Ve’hayisa Ach Sameach

שִׁבְעַת יָמִים תָּחֹג לַה' אֱלֹקֶיךָ... כִּי יְבָרֶכְךָ ה' אֱלֹקֶיךָ בְּכֹל תְּבוּאָתְךָ וּבְכֹל מַעֲשֵׂה יָדֶיךָ וְהָיִיתָ אַךְ שָׂמֵחַ

For a seven-day period you shall celebrate before Hashem, your God… for Hashem, your God, will bless you in all your produce and in all the work of your hands, and you will be only happy. (16:15)

The meaning of the word “ach”

The final words of our pasuk inform us that Succos is a time of joy for us. The question which troubles the Meshech Chochmah is the Torah’s use of the word “ach” in this phrase. Chazal state that this word acts as a “miyut,” i.e. it has the effect of limiting or diminishing the message being communicated.[1] If so, it sounds as if the pasuk is expressing some form of limitation of the joy we will experience. What is the nature of this limitation?

Indeed, it is worth noting that the entire phrase appears redundant, for we have already been told in the preceding pasuk: “וְשָׂמַחְתָּ בְּחַגֶּךָ – You shall rejoice in your festival”!

The Meshech Chochmah presents three approaches to this question.

  1. Succos in a Harvest year – and in the Shemitah Year

In the first approach, the Meshech Chochmah notes that the beginning of our pasuk which tells us to celebrate for seven days appears redundant, for we were already told three pesukim earlier: “חַג הַסֻּכֹּת תַּעֲשֶׂה לְךָ שִׁבְעַת יָמִים – You shall make the festival of Succos for a seven day period.” Why is this repeated?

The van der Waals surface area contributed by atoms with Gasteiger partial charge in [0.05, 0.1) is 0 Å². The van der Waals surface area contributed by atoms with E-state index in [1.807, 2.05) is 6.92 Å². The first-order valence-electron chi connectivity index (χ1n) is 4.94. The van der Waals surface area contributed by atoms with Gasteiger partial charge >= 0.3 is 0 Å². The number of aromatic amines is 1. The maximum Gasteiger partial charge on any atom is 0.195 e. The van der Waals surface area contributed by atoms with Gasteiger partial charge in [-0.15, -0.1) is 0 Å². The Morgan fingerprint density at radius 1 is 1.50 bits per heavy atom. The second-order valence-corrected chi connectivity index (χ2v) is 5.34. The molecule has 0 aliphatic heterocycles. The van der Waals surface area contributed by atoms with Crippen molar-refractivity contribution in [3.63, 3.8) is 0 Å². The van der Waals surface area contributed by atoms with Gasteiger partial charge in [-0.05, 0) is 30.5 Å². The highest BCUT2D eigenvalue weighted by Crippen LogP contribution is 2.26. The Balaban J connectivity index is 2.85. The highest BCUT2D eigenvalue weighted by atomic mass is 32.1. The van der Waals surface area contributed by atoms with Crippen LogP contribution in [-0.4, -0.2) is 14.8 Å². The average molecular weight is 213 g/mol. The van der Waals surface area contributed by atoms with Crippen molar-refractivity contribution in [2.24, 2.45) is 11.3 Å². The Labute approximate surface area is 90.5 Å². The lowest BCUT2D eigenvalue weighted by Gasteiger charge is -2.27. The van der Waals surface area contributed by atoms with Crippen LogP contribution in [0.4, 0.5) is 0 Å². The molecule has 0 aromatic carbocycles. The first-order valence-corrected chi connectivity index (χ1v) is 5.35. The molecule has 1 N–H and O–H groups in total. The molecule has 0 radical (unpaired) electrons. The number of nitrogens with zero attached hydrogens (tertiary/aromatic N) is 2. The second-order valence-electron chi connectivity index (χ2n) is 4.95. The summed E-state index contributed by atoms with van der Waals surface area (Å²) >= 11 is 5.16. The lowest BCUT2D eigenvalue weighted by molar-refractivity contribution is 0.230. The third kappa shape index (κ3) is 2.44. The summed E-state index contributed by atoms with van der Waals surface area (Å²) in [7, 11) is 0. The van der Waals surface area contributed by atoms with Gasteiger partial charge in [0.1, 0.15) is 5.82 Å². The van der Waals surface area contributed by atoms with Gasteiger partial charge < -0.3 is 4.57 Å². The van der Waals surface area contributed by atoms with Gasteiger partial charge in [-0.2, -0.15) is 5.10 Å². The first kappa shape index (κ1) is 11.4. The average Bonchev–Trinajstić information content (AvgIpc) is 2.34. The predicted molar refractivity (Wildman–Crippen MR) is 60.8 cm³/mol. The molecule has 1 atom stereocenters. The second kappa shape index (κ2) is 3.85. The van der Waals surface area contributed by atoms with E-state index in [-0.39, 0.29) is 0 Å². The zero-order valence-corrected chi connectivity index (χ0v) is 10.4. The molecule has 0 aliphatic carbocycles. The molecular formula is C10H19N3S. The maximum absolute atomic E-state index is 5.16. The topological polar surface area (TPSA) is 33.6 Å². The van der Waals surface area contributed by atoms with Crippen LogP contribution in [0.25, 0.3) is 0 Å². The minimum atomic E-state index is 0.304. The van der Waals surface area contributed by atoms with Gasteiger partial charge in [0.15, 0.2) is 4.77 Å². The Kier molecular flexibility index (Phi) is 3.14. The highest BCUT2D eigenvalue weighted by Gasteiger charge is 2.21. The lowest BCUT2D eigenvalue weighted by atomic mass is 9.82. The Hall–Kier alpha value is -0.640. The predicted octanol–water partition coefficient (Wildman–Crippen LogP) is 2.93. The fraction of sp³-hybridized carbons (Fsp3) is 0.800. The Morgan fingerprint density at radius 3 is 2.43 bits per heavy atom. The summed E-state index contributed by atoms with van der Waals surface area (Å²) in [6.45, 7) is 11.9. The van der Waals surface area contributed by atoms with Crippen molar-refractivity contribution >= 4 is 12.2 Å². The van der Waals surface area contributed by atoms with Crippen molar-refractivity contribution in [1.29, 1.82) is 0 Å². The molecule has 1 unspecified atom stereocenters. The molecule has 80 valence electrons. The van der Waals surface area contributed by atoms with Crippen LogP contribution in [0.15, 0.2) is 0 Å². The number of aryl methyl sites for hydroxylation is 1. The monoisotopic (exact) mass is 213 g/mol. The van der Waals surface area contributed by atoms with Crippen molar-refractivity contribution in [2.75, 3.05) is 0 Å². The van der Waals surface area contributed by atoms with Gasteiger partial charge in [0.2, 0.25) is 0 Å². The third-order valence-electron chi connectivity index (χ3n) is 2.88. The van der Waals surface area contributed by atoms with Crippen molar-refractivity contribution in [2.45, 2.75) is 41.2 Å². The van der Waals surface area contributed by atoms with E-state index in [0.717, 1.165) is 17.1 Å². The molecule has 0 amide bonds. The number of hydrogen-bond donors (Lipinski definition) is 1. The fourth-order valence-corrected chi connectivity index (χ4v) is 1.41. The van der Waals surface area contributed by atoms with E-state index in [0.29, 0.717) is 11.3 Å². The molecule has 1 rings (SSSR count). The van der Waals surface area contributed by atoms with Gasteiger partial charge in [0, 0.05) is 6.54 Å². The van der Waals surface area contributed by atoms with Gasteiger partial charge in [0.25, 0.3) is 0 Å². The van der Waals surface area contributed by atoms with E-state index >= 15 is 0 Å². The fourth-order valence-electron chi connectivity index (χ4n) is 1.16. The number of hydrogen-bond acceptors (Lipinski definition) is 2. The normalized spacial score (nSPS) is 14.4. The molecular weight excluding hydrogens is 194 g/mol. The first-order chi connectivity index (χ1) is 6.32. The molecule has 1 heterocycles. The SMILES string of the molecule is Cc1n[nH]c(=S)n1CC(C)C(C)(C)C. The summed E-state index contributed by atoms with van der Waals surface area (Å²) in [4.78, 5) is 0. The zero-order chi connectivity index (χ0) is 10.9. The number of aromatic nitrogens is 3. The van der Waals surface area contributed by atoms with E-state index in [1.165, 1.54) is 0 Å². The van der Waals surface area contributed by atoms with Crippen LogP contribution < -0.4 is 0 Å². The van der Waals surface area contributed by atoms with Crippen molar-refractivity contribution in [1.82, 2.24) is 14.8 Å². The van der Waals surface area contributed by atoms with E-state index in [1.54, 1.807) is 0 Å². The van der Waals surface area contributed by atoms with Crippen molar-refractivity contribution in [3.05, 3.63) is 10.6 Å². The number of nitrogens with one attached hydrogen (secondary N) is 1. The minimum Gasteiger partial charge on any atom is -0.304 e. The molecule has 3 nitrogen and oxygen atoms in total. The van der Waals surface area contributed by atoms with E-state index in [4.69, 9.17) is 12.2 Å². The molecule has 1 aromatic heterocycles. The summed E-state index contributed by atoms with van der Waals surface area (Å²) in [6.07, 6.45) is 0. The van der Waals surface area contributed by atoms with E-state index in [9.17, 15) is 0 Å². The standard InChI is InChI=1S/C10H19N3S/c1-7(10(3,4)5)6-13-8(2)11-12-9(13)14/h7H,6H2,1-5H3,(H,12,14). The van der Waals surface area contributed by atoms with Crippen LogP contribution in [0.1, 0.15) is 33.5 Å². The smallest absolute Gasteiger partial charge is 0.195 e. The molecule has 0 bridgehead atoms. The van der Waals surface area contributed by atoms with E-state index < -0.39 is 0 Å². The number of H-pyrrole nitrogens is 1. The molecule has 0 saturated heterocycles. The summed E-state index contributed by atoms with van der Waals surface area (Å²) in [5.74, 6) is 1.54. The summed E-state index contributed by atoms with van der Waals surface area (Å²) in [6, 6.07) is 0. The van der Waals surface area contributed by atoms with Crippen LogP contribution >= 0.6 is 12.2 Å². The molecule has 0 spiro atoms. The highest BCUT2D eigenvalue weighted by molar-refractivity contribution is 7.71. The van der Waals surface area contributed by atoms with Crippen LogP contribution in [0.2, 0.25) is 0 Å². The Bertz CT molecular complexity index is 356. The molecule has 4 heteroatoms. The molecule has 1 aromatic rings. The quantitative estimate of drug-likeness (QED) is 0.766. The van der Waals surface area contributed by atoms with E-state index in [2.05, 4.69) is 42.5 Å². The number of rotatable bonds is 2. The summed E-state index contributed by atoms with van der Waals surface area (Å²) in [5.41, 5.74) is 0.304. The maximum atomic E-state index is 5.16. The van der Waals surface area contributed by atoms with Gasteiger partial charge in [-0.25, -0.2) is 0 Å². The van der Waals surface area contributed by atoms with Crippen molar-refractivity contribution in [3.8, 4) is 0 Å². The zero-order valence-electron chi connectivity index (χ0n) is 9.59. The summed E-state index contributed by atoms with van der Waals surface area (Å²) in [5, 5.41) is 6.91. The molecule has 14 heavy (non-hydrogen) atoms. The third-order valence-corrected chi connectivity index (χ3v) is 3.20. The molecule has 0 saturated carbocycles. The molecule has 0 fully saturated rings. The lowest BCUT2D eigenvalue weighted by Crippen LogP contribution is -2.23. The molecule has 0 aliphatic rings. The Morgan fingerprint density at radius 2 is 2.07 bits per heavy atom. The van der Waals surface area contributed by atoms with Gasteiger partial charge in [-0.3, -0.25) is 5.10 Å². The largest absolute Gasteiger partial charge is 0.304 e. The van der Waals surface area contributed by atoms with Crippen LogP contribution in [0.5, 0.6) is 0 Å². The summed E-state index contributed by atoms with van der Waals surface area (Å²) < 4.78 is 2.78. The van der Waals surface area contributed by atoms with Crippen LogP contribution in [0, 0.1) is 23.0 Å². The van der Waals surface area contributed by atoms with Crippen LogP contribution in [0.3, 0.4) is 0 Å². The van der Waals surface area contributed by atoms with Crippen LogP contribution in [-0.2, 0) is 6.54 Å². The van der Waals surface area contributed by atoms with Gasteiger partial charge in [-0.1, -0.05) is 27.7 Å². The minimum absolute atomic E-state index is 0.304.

Upon reflection, however, these two pesukim are not exactly the same. The earlier pasuk concludes “בְּאָסְפְּךָ מִגָּרְנְךָ וּמִיִּקְבֶךָ – When you gather in from your threshing floor and your winery,” while our pasuk mentions only that you shall celebrate “before Hashem.” The reason for this is that these two pesukim reflect the two different types of celebration which takes place on Succos, depending on when in the shemitah cycle it occurs:

  • For six of the seven years, Succos is a celebration of Hashem having blessed the year’s harvest, as denoted by pasuk thirteen: “when you gather in from your threshing floor etc.”
  • In the seventh year, when there is no harvest, Succos is not a celebration of gathering in that year’s crop. Rather, it is “a celebration to Hashem,” based on our trust in Him that, in the merit of keeping the Shemitah year faithfully, “He will bless you in all your produce” – i.e. in the years following the Shemitah.

It is for the reason the joy mentioned in this pasuk contains the word “ach” which, as we noted, serves to limit or exclude, implying that something is missing. For the pasuk is referring to the rejoicing on Succos in the shemitah year in the absence of that year’s harvest.

  1. Succos and Shemini Atzeres

In the second approach, the Meshech Chochmah suggests that the concluding phrase refers to the rejoicing which takes place after the seven days mentioned in the beginning of the pasuk, i.e. on the eighth day of Shemini Atzeres. According to this approach, the limiting connotation of the word “ach” does not relate to the joy itself, but those who are involved in the rejoicing.

The Gemara[2] informs is that among the korbanos offered over the course of Succos, the seventy bulls are brought for the welfare of the seventy nations of the world. This means that, to a certain degree, the chag of Succos is cause for rejoicing for all nations. In contrast to this, the eighth day has only one bull, for it is a time of rejoicing for the Jewish People alone.

It is with reference to this exclusive joy that the pasuk concludes with the word “ach”. In contrast to the first seven days when the joy is global and inclusive, on this day, “Only you will be rejoicing.” In other words, the limiting connotation of the word “ach” does not pertain to the joy referred to in the word “sameach,” but rather, to the Jewish People referred to in the word “ve’hayisa.”

  1. When Pesach Falls on Succos

The third approach of the Meshech Chochmah takes us into the realm of Midrash halachah where we will discover a completely different angle on this pasuk.